What’s on Our Plate?
Healthful vs. Unhealthful Eating Habits of Physicians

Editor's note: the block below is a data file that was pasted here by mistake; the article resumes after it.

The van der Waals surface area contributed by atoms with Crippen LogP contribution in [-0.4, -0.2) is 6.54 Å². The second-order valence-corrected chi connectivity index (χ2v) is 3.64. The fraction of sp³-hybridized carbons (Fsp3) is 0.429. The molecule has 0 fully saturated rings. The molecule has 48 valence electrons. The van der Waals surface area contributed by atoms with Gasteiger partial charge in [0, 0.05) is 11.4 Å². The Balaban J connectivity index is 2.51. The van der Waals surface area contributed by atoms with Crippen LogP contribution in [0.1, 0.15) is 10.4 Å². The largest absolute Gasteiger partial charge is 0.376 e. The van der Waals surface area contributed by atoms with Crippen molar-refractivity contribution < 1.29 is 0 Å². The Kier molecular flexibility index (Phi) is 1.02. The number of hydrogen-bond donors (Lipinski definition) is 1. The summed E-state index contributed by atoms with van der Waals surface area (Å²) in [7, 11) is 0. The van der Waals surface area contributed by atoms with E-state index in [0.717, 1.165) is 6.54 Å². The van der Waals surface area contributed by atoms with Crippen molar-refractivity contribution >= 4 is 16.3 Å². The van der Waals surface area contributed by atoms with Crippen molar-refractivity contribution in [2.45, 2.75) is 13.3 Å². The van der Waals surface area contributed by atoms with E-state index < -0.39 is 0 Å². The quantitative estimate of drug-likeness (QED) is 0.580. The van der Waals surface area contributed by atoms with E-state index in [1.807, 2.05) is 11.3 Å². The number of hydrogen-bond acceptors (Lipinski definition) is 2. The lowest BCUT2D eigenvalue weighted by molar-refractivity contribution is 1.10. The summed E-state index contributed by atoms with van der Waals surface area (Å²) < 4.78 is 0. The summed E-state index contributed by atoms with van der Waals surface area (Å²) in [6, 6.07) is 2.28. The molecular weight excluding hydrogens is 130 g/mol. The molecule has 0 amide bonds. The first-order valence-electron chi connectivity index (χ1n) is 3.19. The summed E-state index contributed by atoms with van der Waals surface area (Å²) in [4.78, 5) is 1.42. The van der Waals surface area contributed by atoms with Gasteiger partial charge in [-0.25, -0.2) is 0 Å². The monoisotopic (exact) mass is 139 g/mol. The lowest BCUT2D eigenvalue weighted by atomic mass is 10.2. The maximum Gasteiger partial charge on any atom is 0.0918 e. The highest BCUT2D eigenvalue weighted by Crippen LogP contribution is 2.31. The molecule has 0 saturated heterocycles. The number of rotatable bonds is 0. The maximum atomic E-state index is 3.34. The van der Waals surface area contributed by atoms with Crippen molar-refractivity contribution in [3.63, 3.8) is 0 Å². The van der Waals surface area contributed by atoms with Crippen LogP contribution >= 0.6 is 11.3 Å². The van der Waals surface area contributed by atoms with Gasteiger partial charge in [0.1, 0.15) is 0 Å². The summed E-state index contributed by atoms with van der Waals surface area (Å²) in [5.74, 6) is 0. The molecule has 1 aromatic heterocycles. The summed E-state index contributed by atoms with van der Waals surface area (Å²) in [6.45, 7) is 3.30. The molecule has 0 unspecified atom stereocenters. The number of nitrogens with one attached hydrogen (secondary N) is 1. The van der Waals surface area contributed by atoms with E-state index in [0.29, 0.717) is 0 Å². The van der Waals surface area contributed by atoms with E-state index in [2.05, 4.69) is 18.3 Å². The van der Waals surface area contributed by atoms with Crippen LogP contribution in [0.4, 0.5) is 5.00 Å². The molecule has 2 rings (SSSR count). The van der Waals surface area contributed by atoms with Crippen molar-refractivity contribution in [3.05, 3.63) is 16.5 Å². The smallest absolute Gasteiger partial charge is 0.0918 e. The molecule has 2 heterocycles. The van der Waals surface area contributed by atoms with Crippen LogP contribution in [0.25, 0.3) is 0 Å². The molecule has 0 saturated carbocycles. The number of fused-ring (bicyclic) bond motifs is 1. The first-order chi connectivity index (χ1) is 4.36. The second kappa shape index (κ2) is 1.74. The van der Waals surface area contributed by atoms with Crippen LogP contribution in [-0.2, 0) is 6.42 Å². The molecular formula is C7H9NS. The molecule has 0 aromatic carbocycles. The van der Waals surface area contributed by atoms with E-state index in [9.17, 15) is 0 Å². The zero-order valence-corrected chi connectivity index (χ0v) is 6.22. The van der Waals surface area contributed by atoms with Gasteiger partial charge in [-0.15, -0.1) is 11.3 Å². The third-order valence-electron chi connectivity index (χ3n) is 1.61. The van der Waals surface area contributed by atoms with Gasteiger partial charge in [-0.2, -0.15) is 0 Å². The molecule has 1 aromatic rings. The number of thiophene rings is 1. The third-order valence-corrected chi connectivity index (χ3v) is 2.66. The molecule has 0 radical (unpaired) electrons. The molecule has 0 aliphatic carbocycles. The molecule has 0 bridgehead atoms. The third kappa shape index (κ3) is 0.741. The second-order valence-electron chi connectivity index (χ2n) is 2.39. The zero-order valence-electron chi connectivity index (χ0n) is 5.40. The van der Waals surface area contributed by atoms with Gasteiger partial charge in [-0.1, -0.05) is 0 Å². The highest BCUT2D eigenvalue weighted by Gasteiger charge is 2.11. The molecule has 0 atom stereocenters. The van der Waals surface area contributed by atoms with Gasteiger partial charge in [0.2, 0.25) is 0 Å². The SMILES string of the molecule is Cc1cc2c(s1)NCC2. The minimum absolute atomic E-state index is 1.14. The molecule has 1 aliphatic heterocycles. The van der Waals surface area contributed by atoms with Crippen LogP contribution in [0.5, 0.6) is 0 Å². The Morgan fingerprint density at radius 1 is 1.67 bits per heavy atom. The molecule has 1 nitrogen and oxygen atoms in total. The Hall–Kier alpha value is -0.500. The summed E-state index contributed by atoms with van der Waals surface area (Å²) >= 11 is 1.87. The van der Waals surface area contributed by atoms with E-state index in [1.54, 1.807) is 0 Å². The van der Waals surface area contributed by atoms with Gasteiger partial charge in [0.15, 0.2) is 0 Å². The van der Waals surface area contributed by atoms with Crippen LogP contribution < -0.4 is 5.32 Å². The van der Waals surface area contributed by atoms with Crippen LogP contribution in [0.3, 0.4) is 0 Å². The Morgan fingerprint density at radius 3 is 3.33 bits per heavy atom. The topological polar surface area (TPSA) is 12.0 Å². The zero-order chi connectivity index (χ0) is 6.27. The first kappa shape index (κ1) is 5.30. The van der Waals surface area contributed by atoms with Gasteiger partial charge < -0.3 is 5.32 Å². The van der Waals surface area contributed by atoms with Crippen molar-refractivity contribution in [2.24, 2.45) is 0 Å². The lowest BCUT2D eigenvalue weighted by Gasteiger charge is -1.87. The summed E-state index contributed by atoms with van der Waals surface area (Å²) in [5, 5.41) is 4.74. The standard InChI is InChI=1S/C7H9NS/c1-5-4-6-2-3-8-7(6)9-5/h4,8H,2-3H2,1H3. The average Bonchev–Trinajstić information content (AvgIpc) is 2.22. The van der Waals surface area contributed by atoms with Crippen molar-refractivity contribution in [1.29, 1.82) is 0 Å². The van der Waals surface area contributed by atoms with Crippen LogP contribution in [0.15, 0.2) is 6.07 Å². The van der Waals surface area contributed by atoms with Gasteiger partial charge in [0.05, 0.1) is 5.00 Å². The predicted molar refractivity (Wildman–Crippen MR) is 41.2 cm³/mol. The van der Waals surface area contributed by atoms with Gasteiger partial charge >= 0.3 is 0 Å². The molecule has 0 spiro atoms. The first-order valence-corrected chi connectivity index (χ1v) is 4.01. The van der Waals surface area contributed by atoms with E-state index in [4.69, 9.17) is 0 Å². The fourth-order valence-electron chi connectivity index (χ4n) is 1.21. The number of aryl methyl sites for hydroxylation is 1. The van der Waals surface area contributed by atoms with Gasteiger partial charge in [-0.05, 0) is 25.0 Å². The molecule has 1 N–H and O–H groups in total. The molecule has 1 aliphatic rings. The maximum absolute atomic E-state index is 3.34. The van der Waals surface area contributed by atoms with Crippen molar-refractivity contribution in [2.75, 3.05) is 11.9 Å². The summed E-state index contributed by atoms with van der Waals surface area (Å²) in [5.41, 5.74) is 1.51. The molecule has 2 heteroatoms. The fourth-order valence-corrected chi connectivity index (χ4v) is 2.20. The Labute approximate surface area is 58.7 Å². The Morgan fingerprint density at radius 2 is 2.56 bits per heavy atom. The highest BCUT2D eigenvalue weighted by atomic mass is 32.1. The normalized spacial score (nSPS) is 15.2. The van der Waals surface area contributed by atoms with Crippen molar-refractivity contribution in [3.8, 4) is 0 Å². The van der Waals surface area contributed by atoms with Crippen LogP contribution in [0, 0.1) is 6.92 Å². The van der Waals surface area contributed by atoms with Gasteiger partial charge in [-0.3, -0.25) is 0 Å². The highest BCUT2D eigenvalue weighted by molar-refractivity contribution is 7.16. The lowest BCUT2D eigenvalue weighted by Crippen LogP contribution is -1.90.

Plant-based and pescatarian diets, as recommended for primary prevention of cardiovascular disease, have been found to be highly protective from moderate to severe COVID-19 illness, and may be protective from an inflammatory response to SARSCoV-2 vaccines. The authors initially sought to correlate the self-reported nutritional habits of physicians in two Chicago-area academic medical centers, with the occurrence of symptoms after each of their two COVID-19 vaccinations. However, of the 274 respondents, 196 (72%) were eating an unrestricted omnivorous diet. The restricted diet group included 41 (15%) semi-vegetarians (reducing, but not eliminating, animal products), 14 (5%) who consumed vegetables, eggs, and dairy, but no fish or red meat, 12 (4%) who consumed vegetables, seafood, eggs, and dairy, but no red meat, 10 (4%) who ate vegetables and seafood without red meat, eggs, or dairy, and one physician (0.3%) who consumed no animal products. Thus, this study was underpowered for the healthy dietary patterns (i.e., pescatarian/vegetarian) as published in the 2019 American College of Cardiology/American Heart Association (ACC/AHA) Guideline on the Primary Prevention of Cardiovascular Disease, as most physicians surveyed were on an unrestricted American diet in these two academic medical centers. These findings call for more vigorous physician nutrition education and implementation strategies for evidence-based guidelines.